What does the War on Christmas have in common with "judicial activism"?
I've had some good laughs over the War on Christmas. And laugh we should; it's the kind of divisive political fluff that deserves our ridicule.
Thankfully, the non-Fox media are largely treating the whole affair as overblown at best, and often as the steaming load of culture-war crapus it is. Media Matters titled a nice piece of research on the reactions of the country's opinion pages to O'Reilly and Company's agitation: "Newspapers, commentators agree: Virginia, there is no War on Christmas."
But while having something as easy to mock as this murcky, Dickensian assault on the season is fun, I wonder who will have the last laugh.
That question occurred to me while trolling around the Heritage Foundation website (yes, my life is kind of sad but that's not the point). As I poked around, I realized that the nation's leading right-wing think-tank is taking the Christmas Wars quite seriously. In the beginning of December, they hosted a forum with Fox News' John Gibson, author of The War on Christmas: How the Liberal Plot to Ban the Sacred Christian Holiday is Worse Than You Thought.
And there were these sickly-sweet passages from an op-ed by Heritage's terminally perky VP of Communications and Marketing, Rebecca Hagelin:
[John] Gibson and his Fox News "pardna," Billy-the-Buckin' O'Reilly (host of the wildly popular, top-rated cable news program, "The O'Reilly Factor"), have been stirrin' up some trouble at the OK Media Corral as they set off on a journey to whup-up on the modern-day villains who are stealing the true meaning of Christmas.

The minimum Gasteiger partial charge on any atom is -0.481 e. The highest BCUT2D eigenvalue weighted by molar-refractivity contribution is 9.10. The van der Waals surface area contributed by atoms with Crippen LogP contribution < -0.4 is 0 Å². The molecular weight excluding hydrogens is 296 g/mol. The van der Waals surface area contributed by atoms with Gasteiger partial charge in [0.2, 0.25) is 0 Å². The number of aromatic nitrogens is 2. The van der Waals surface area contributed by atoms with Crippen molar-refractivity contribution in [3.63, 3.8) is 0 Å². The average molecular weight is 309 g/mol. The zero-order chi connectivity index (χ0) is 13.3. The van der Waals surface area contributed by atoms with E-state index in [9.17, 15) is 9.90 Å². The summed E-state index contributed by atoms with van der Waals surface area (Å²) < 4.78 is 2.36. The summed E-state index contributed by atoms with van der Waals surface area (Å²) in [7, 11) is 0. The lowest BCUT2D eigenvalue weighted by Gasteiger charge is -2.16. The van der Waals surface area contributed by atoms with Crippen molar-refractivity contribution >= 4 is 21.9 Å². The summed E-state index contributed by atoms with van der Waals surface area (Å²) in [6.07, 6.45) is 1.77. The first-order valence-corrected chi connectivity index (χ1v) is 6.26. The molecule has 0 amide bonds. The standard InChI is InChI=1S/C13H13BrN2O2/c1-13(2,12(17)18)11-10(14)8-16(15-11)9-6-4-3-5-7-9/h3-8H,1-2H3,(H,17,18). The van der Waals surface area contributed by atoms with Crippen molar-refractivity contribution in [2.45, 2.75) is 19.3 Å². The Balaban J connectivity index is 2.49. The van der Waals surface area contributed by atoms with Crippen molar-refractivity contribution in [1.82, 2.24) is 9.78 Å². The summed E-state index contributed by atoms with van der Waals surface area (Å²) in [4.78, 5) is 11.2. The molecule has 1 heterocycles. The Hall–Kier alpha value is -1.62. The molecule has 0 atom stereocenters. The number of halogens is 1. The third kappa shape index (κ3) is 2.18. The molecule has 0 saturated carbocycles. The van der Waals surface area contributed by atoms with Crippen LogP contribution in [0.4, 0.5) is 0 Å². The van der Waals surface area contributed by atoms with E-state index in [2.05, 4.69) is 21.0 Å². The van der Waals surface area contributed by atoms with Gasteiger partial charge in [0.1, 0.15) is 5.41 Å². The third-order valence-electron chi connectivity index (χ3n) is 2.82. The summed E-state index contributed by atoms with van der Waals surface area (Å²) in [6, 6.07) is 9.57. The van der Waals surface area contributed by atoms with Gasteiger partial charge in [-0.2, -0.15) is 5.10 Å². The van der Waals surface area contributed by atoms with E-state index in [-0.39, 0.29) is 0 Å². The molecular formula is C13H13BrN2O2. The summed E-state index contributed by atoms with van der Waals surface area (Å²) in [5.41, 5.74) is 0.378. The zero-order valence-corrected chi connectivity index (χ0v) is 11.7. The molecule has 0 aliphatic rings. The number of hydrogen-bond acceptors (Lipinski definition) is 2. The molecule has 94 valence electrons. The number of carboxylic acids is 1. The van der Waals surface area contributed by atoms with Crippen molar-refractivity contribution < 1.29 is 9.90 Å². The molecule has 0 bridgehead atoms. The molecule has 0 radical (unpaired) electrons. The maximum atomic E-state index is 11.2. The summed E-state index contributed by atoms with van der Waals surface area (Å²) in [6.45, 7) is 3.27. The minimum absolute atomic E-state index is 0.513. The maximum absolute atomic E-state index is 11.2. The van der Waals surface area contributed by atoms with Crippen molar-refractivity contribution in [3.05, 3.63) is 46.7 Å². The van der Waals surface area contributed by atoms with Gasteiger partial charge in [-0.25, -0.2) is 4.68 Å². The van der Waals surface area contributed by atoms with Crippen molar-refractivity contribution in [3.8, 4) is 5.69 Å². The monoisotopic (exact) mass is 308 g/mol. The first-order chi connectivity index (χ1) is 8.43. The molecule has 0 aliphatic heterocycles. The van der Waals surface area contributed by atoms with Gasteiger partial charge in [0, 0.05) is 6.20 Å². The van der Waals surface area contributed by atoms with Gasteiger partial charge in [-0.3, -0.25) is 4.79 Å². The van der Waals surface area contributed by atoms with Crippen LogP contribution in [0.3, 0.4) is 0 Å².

O'Reilly led the charge in exposing how secularists and anti-religious types have for years been stripping the season of its original meaning.That from a think-tank. Heritage has scholarly-sounding programs like the Thomas A. Roe Institute for Economic Policy Studies, the Center for Data Analysis and the Douglas and Sarah Allison Center for Foreign Policy (a division of the Kathryn and Shelby Cullom Davis Institute for International Studies).
That the right's legion of pseudo-scholars are picking up the banner means the War on Christmas meme has become assimilated across the whole of the Borg-like conservative hive. It stretches from the fuckwads at Fox News to the sweaty losers on the Freeper boards all the way to the intellectual backbone of the new conservative movement.
It's only a matter of time before this becomes a real, potent cultural issue that is taken seriously by many, many people. Think about it: they're trying to steal Christmas!
If you think that's overblown or giving them too much credit, let me get to the question in the title of this post: What does the War on Christmas have in common with "judicial activism"?